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|Title:||A PARAMAGNETIC PROBE TO LOCALIZE RESIDUES NEXT TO CARBOXYLATES ON PROTEIN SURFACES||Authors:||S., Aime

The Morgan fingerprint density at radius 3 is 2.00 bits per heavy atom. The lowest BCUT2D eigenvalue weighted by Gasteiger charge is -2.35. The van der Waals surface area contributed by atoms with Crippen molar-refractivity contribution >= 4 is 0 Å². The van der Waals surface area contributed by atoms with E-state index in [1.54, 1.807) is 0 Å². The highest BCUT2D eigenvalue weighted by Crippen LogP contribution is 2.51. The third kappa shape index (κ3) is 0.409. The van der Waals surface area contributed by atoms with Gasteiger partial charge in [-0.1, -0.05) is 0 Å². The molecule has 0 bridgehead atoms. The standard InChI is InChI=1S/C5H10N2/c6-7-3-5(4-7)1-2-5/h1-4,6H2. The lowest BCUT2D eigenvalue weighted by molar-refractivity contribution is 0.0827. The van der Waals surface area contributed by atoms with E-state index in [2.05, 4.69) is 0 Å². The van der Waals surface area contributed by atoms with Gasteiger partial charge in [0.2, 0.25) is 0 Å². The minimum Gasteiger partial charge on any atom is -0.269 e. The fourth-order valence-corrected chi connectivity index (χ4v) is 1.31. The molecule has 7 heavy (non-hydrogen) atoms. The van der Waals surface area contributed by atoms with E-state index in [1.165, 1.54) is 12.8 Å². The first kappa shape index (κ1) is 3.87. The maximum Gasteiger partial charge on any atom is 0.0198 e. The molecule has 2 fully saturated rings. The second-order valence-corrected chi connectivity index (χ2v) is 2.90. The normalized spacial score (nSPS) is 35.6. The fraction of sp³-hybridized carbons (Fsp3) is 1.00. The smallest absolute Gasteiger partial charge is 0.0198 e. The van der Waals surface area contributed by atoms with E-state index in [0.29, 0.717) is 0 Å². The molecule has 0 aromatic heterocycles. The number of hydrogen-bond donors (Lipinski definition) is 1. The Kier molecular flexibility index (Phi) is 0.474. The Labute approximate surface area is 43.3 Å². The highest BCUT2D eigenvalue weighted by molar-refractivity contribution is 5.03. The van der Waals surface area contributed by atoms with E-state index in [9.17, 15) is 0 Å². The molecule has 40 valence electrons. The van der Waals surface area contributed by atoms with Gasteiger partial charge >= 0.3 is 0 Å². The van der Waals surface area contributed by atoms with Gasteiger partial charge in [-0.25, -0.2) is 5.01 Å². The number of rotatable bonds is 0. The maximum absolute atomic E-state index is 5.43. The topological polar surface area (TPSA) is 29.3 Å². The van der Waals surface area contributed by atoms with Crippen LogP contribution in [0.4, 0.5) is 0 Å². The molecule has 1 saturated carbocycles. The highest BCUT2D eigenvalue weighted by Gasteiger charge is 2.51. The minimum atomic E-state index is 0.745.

It is shown that the paramagnetic properties of lanthanides can be exploited to obtain information on specific parts of a protein surface. Owing to the high affinity of coordinatively unsaturated lanthanide complexes for oxygen donors, carboxylate groups can be used as preferential targets for the interaction. The DO3A ligand is particularly useful in these studies, as it coordinates lanthanides in a heptadentate fashion, leaving two sites available for exogenous donors. A solution of a N-15-labeled sample protein, calbindin D-9k (75 residues), was titrated with up to 200% of Gd(III)-DO3A complex, and an inversion recovery N-15-H-1 HSQC experiment was used to measure the paramagnetic contributions to the longitudinal relaxation rates of the amide protons. Relaxation data were used as distance constraints to estimate the number of interacting complexes and the occupancies of their binding sites. Four preferential interaction sites on the protein surface are found. Inspection of the various carboxylate side chains on the surface of the protein indicates that Gd(III)-DO3A interacts preferentially with carboxylate-rich regions, rather than with isolated carboxylates, suggesting the possibility of chelation of one Gd(III)-DO3A molecule by two carboxylate groups. Gd(III)-DO3A is thus a valuable semi-selective probe for clusters of negative charges on the protein surface.
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